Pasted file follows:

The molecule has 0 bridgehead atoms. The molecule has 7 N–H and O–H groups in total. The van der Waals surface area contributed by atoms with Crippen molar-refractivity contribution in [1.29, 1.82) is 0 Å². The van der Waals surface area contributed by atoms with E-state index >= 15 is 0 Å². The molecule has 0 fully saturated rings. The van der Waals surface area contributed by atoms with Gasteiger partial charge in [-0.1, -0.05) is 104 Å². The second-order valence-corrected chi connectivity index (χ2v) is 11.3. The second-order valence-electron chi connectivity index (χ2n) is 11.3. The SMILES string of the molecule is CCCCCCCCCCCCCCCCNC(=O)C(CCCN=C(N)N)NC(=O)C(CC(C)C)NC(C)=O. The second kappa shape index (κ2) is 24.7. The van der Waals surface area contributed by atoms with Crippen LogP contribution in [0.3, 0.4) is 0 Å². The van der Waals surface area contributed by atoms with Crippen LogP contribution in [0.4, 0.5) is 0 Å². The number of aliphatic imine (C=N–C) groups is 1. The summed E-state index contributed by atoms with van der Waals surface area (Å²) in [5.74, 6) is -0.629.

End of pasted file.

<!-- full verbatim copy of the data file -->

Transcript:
The molecule has 0 bridgehead atoms. The molecule has 7 N–H and O–H groups in total. The van der Waals surface area contributed by atoms with Crippen molar-refractivity contribution in [1.29, 1.82) is 0 Å². The van der Waals surface area contributed by atoms with E-state index >= 15 is 0 Å². The molecule has 0 fully saturated rings. The van der Waals surface area contributed by atoms with Gasteiger partial charge in [-0.1, -0.05) is 104 Å². The second-order valence-corrected chi connectivity index (χ2v) is 11.3. The second-order valence-electron chi connectivity index (χ2n) is 11.3. The SMILES string of the molecule is CCCCCCCCCCCCCCCCNC(=O)C(CCCN=C(N)N)NC(=O)C(CC(C)C)NC(C)=O. The second kappa shape index (κ2) is 24.7. The van der Waals surface area contributed by atoms with Crippen LogP contribution in [0.3, 0.4) is 0 Å². The van der Waals surface area contributed by atoms with Crippen LogP contribution in [0.4, 0.5) is 0 Å². The number of aliphatic imine (C=N–C) groups is 1. The summed E-state index contributed by atoms with van der Waals surface area (Å²) in [5.74, 6) is -0.629.